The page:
Utah Stories

Provo: Not as Lame as It Sounds

Despite it’s wholesome reputation, what coolness does Provo offer?


Provo2Even though Salt Lake City was recently listed as “the most creative mid-size city” in the United States by the blog Movoto, the  city of Provo is also receiving a lot of national attention. In 2009, Where to Retire magazine listed Provo as an “enticing city for new careers” and in 2010, Forbes listed Provo among its top ten U.S. cities to raise a family. Basically, Provo is great for families and urban professionals who want to enjoy life at a slower pace, and it’s great for young professionals eager to forge their own path.

Publications such as National Geographic Adventure have even referred to Provo as a “cultural hub,” with a dynamic artistic scene and new businesses sprouting up all the time. Provo has long since been regarded as a hotbed of cultural and academic activity, but in recent years, it’s also become the city of choice for entrepreneurs.

The city was an obvious choice for Mandy Humphrey, founder of the Renaissance Academie of Cosmetology and Esthetics.

“Provo is a mecca for education,” said Humphrey. “It is the perfect place to attract young adults with the desire to learn. It is a safe community, and parents dropping off their college children appreciate the security of leaving their children in a safe place. With the huge influx of 18-30 year-olds, Provo really is considered a cultural hub.”

Humphrey’s business originally opened in October 2005, but in January the school moved to a facility that is 10,000 square feet larger than their previous location. She has observed tremendous change throughout that time.

“I’ve lived in Provo for 15 years,” Humphrey said. “In that time I’ve seen the Olympics be hosted in our local Peaks Arena, transformation of our local freeways, addition of new shopping centers, movie theaters, public and private schools, a new performing arts center, new library and community center as well as the addition of a convention center in the newly renovated Historic Downtown Provo.”

Corey Folster and Sara Tramp, who own the recently opened and locally-crafted boutique Unhinged, echoed Humphrey’s sentiments. “Provo is and has been a hub of huge population, technological, and economic growth over the past few years,” they said. “The city is putting forth great effort to rehab historic downtown [Center St.] and create a more urban/cosmopolitan feel, which the people of Provo seem ready for!”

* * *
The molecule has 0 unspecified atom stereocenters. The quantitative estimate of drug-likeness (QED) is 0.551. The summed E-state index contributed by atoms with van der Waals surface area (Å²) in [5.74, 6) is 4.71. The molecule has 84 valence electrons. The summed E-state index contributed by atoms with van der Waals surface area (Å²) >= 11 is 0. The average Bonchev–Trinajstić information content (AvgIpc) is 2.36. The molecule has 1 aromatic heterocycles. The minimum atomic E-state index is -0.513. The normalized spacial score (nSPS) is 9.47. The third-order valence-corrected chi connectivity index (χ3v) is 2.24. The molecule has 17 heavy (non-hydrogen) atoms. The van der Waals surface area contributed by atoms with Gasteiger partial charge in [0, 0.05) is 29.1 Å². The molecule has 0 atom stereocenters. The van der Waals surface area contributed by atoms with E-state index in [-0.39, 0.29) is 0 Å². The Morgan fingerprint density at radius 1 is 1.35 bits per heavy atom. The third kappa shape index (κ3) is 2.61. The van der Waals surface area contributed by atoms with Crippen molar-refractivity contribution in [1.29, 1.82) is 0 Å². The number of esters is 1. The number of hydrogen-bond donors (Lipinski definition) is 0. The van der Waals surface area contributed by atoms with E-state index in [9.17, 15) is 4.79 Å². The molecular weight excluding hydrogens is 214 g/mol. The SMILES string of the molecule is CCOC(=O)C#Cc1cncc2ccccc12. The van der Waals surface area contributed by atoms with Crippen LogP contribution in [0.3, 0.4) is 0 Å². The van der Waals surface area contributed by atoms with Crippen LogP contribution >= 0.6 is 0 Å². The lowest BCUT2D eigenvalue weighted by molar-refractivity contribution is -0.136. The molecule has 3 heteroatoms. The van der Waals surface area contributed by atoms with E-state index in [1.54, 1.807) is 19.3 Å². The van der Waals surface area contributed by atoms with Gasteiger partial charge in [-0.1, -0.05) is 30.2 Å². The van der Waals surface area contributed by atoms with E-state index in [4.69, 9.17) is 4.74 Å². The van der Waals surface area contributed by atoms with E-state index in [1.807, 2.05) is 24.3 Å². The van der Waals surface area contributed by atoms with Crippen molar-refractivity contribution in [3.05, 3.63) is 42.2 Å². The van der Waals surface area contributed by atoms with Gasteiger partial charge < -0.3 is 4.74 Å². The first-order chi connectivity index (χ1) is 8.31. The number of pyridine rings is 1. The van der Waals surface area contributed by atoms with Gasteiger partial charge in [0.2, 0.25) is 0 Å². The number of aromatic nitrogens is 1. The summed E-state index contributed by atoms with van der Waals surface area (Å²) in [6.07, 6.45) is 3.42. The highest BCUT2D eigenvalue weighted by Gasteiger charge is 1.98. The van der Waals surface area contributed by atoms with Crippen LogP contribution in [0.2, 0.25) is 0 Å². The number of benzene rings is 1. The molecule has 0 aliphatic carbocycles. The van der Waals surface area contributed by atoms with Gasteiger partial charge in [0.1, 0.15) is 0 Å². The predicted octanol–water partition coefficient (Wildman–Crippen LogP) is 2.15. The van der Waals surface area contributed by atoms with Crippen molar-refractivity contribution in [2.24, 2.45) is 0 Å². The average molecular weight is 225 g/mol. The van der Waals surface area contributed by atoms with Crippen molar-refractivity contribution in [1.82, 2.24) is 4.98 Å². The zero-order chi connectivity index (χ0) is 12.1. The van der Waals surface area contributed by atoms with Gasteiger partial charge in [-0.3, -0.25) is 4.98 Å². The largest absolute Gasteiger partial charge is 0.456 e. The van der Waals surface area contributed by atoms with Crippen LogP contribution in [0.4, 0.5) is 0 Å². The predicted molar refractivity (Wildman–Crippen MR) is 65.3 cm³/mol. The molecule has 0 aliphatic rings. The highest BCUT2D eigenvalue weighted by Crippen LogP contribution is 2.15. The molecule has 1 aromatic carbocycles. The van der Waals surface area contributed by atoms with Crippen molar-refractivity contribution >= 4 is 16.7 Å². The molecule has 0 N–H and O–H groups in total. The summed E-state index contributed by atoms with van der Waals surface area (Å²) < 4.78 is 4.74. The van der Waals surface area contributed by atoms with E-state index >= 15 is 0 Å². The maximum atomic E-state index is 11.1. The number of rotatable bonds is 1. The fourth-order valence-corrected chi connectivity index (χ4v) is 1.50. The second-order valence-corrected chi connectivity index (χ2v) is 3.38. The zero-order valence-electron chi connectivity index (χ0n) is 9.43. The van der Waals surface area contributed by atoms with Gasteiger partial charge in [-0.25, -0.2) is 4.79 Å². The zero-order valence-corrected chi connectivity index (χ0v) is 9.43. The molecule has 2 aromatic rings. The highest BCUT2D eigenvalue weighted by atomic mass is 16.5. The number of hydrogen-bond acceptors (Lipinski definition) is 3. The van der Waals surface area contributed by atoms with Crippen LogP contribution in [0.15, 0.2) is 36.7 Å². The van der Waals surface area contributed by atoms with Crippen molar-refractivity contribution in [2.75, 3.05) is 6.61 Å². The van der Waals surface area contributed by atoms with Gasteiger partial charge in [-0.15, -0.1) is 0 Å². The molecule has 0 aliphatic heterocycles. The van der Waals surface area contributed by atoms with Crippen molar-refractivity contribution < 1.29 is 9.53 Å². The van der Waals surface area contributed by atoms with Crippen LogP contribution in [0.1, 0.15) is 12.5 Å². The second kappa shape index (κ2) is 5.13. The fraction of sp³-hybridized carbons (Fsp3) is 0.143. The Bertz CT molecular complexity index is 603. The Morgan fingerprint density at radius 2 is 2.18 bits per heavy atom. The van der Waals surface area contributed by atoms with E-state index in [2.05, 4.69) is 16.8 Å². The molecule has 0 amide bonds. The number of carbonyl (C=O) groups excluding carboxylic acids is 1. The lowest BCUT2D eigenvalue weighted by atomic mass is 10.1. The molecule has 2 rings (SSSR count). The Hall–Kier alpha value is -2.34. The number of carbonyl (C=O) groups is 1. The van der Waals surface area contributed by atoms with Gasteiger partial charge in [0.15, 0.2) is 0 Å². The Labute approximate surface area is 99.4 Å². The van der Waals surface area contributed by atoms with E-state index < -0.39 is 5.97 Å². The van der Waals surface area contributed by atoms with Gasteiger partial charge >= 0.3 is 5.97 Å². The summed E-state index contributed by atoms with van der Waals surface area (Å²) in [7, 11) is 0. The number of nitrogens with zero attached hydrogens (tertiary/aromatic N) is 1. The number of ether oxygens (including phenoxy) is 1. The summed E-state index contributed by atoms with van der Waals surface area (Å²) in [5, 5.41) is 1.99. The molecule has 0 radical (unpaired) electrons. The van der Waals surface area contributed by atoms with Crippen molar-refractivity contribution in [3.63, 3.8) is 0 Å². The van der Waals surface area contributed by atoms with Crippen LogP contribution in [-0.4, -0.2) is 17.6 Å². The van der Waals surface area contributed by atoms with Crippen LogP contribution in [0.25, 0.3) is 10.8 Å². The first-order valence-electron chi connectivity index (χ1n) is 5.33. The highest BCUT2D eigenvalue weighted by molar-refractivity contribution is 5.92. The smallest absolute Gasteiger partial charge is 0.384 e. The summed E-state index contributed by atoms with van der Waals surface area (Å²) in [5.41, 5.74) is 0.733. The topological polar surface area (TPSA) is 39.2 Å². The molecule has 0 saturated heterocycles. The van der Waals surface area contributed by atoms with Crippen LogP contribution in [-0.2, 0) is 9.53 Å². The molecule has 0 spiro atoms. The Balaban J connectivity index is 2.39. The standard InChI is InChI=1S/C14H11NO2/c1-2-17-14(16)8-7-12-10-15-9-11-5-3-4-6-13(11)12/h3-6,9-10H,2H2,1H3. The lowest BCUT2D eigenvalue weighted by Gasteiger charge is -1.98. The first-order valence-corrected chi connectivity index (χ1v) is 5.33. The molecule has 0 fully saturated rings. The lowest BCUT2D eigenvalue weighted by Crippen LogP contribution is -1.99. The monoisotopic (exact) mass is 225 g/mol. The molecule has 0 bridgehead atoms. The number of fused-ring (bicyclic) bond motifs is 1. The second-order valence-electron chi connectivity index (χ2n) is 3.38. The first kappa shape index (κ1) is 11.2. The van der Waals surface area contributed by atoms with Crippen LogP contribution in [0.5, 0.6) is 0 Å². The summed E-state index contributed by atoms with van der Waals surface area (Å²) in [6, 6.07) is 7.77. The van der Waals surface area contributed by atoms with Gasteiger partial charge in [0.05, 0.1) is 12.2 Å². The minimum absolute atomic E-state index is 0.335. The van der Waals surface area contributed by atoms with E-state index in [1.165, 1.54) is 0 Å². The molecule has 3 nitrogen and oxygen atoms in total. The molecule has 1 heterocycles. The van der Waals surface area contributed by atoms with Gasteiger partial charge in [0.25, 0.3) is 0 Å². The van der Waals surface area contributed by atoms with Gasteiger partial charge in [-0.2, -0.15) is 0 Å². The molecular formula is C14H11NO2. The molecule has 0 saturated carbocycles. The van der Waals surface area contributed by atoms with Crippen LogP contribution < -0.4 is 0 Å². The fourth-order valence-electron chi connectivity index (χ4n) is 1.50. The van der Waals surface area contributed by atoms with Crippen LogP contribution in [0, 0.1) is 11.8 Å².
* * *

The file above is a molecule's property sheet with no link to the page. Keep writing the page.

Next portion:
Unhinged has been open since July of this year. Folster and Tramp say that, in spite of rumors they had heard about Provo being excessively straight-laced, they’ve enjoyed their time in Provo thus far and have felt welcome in the community. Folster and Tramp say they’ve observed differences in what the reality of Provo is versus what they were expecting: “We were heeded many a warning about what Utah County and Provo were like regarding frugality, dress, and culture,” they said. “None have them have proved to be true. Provo is cool, with great music, fashion, and food scenes, and overall fun people.”

Another thing that makes Provo appealing to both business folk and students is Google Fiber. While rural internet prices have presented an issue for citizens in some of the more remote areas of Utah, Provo is being used as a test site that could revolutionize the way America connects to the internet. “Provo is actually the third metropolitan area to recently be chosen to have Google Fiber,” Humphrey said, “which is already in progress and will be available for free to Provo city residents.”

Folster and Tramp said that they think Google Fiber is yet another sign that Provo defies the stigma surrounding Utah that’s perpetuated by the press in other urban areas in the United States.

“Provo is, and has been, a hub of huge population, technological, and economic growth over the past few years,” Folster and Tramp said. “With Google Fiber going in, and so many young entrepreneurs in the area, Provo is up and coming.”

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